Office Christmas Party
Another reminder that allowing your cast to madly improvise instead of actually providing a coherent script with a scintilla of inherent logic often leads to…
On a TV news show, the grief-stricken Derek blames his father's death on a laundry list of far-right targets. Later we learn it wasn't just his father's death that shaped him, but his father's dinner table conversation; his father tutors him in racism, but the scene feels like tacked-on motivation, and the movie never convincingly charts Derek's path to race hatred.
The scariest and most convincing scenes are the ones in which we see the skinheads bonding. They're led by Derek's brilliant speechmaking and fueled by drugs, beer, tattoos, heavy metal and the need all insecure people feel to belong to a movement greater than themselves. It is assumed in their world (the beaches and playgrounds of the Venice area of L.A.) that all races stick together and are at undeclared war with all others.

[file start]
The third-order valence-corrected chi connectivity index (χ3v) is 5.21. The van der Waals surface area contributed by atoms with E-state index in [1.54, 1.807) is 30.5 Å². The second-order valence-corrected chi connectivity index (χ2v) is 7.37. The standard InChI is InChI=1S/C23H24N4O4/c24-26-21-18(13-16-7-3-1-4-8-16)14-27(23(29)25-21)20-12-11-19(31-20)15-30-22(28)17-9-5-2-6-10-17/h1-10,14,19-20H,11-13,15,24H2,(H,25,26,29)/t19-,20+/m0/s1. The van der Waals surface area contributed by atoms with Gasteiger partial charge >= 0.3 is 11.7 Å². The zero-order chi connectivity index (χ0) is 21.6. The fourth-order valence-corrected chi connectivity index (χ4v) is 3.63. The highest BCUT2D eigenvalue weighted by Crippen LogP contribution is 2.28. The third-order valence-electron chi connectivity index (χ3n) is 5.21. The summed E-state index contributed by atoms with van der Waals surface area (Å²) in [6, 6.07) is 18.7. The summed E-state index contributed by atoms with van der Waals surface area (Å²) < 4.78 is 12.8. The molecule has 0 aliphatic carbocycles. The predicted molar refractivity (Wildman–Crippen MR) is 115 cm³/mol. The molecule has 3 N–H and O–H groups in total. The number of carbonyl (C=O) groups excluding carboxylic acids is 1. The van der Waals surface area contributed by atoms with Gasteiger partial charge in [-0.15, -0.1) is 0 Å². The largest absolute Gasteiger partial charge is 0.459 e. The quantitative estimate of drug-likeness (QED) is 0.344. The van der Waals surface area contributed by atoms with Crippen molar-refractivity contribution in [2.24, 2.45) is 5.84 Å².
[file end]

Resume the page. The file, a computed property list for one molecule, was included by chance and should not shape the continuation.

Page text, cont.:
Indeed the race hatred of the skinheads is mirrored (with different words and haircuts) by the other local ethnic groups. Hostile tribalism is an epidemic here.
The film, written by David McKenna and directed by Tony Kaye, uses black and white to show the recent past, and color to show the 24-hour period after Derek is released from prison. In prison, we learn, Derek underwent a slow transition from a white zealot to a loner--a brutal rape helped speed the process. Meanwhile, young Danny and his friends (including a massive guy named Seth, played by Ethan Suplee) wreck a grocery run by immigrants. At school, Danny is a good student, as Derek was before him; both are taught by a black history teacher named Sweeney (Avery Brooks), who supplies the moral center of the film.